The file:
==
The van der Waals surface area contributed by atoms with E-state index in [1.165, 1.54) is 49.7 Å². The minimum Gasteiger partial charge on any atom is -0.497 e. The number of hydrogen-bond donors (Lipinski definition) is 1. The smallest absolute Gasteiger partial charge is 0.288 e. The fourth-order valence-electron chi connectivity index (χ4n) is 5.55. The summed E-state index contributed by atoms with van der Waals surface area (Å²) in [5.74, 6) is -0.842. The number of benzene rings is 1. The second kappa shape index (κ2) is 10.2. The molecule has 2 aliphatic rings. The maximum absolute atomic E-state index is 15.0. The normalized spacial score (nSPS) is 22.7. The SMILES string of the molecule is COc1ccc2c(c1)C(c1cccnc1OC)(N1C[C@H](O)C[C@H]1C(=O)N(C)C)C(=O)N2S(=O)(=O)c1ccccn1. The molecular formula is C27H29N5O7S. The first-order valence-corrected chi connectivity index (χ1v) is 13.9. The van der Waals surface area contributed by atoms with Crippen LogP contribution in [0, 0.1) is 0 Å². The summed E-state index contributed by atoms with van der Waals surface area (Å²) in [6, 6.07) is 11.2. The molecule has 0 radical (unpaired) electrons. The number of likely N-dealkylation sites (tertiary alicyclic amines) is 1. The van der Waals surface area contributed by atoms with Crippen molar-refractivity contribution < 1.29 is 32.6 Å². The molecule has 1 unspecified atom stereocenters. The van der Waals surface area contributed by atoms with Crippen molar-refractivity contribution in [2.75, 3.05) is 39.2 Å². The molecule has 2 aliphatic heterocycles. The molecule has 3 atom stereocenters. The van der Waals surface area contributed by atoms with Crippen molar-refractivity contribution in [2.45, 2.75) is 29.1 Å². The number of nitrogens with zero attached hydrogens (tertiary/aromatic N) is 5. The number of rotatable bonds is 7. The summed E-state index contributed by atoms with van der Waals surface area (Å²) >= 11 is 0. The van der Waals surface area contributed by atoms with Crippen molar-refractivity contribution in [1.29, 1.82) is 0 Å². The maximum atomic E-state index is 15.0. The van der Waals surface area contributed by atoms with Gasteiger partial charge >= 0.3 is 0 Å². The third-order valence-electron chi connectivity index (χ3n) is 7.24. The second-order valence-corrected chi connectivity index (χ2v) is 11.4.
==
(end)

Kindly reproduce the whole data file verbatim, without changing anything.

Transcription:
The van der Waals surface area contributed by atoms with E-state index in [1.165, 1.54) is 49.7 Å². The minimum Gasteiger partial charge on any atom is -0.497 e. The number of hydrogen-bond donors (Lipinski definition) is 1. The smallest absolute Gasteiger partial charge is 0.288 e. The fourth-order valence-electron chi connectivity index (χ4n) is 5.55. The summed E-state index contributed by atoms with van der Waals surface area (Å²) in [5.74, 6) is -0.842. The number of benzene rings is 1. The second kappa shape index (κ2) is 10.2. The molecule has 2 aliphatic rings. The maximum absolute atomic E-state index is 15.0. The normalized spacial score (nSPS) is 22.7. The SMILES string of the molecule is COc1ccc2c(c1)C(c1cccnc1OC)(N1C[C@H](O)C[C@H]1C(=O)N(C)C)C(=O)N2S(=O)(=O)c1ccccn1. The molecular formula is C27H29N5O7S. The first-order valence-corrected chi connectivity index (χ1v) is 13.9. The van der Waals surface area contributed by atoms with Crippen LogP contribution in [0, 0.1) is 0 Å². The summed E-state index contributed by atoms with van der Waals surface area (Å²) in [6, 6.07) is 11.2. The molecule has 0 radical (unpaired) electrons. The number of likely N-dealkylation sites (tertiary alicyclic amines) is 1. The van der Waals surface area contributed by atoms with Crippen molar-refractivity contribution < 1.29 is 32.6 Å². The molecule has 1 unspecified atom stereocenters. The van der Waals surface area contributed by atoms with Crippen molar-refractivity contribution in [2.75, 3.05) is 39.2 Å². The molecule has 2 aliphatic heterocycles. The molecule has 3 atom stereocenters. The van der Waals surface area contributed by atoms with Crippen molar-refractivity contribution in [2.45, 2.75) is 29.1 Å². The number of nitrogens with zero attached hydrogens (tertiary/aromatic N) is 5. The number of rotatable bonds is 7. The summed E-state index contributed by atoms with van der Waals surface area (Å²) >= 11 is 0. The van der Waals surface area contributed by atoms with Crippen molar-refractivity contribution in [1.29, 1.82) is 0 Å². The maximum atomic E-state index is 15.0. The van der Waals surface area contributed by atoms with Gasteiger partial charge >= 0.3 is 0 Å². The third-order valence-electron chi connectivity index (χ3n) is 7.24. The second-order valence-corrected chi connectivity index (χ2v) is 11.4.